The derivation of the magnitude of hysteresis losses involves analyzing the energy dissipated during a complete cycle of magnetization and demagnetization of a ferromagnetic material.
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To simplify the derivation, we will consider a one-dimensional case where the material is magnetized along a single axis.
Hysteresis Losses Derivation
Let’s start by considering a small volume element of the ferromagnetic material, dV, with its magnetization, M, and the corresponding magnetic field intensity, H. The work done, dW, in magnetizing this small volume element is given by:
dW = H * dM
According to the magnetic hysteresis behavior, the relationship between M and H is nonlinear and can be represented by a hysteresis loop. To simplify the derivation, we will assume that the loop is symmetric with respect to the origin.
Now, the magnetization, M, is related to the magnetic field, B, through the magnetic permeability, μ, of the material:
B = μ * H
Taking the derivative of both sides with respect to H, we get:
dB = μ * dH
Since the loop is symmetric, the area enclosed by the loop is proportional to the energy dissipated during one complete cycle. Let’s denote this area as A.
Now, the work done in magnetizing the small volume element is equal to the change in magnetic energy, dU, within that element:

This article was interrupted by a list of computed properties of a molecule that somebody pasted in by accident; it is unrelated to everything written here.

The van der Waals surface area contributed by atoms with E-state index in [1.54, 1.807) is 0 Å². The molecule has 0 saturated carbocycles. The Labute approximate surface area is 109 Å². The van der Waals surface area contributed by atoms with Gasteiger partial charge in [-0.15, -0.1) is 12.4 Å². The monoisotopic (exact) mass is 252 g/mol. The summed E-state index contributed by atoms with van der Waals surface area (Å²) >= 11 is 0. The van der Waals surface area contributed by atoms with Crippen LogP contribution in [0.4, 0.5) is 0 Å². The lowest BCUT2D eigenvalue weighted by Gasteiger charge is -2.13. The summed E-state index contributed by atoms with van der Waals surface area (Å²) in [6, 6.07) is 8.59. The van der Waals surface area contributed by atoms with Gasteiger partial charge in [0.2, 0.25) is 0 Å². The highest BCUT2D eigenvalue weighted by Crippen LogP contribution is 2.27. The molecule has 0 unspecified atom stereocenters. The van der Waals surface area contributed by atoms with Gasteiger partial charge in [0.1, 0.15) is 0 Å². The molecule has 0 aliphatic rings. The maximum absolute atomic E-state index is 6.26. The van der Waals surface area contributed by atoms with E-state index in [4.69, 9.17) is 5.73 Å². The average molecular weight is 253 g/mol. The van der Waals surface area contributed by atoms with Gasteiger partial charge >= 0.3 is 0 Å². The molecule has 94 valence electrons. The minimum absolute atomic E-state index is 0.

dU = B * dB * dV
Substituting the expressions for B and dB, we have:
dU = μ * H * μ * dH * dV = μ^2 * H * dH * dV
Integrating both sides over the volume of the material, V, we obtain the total magnetic energy, U, dissipated during one complete cycle:
U = ∫(μ^2 * H * dH * dV)
Now, using the fact that B = μ * H, we can express the magnetic energy in terms of B:
U = ∫(B * dB * dV)
The hysteresis losses, P_h, per unit volume can be defined as the energy dissipated per unit volume:
P_h = U / V
Substituting the expression for U, we have:
P_h = (1 / V) * ∫(B * dB * dV)
Since the integral represents the area enclosed by the hysteresis loop, denoted as A, we can rewrite the expression for hysteresis losses as:
P_h = A / V
Therefore, the magnitude of hysteresis losses per unit volume is given by the area enclosed by the hysteresis loop divided by the volume of the material.
It’s important to note that the derivation presented here provides a conceptual understanding of the hysteresis losses magnitude. In practice, more detailed calculations may involve additional considerations, such as the specific shape of the hysteresis loop and the material’s hysteresis characteristics.
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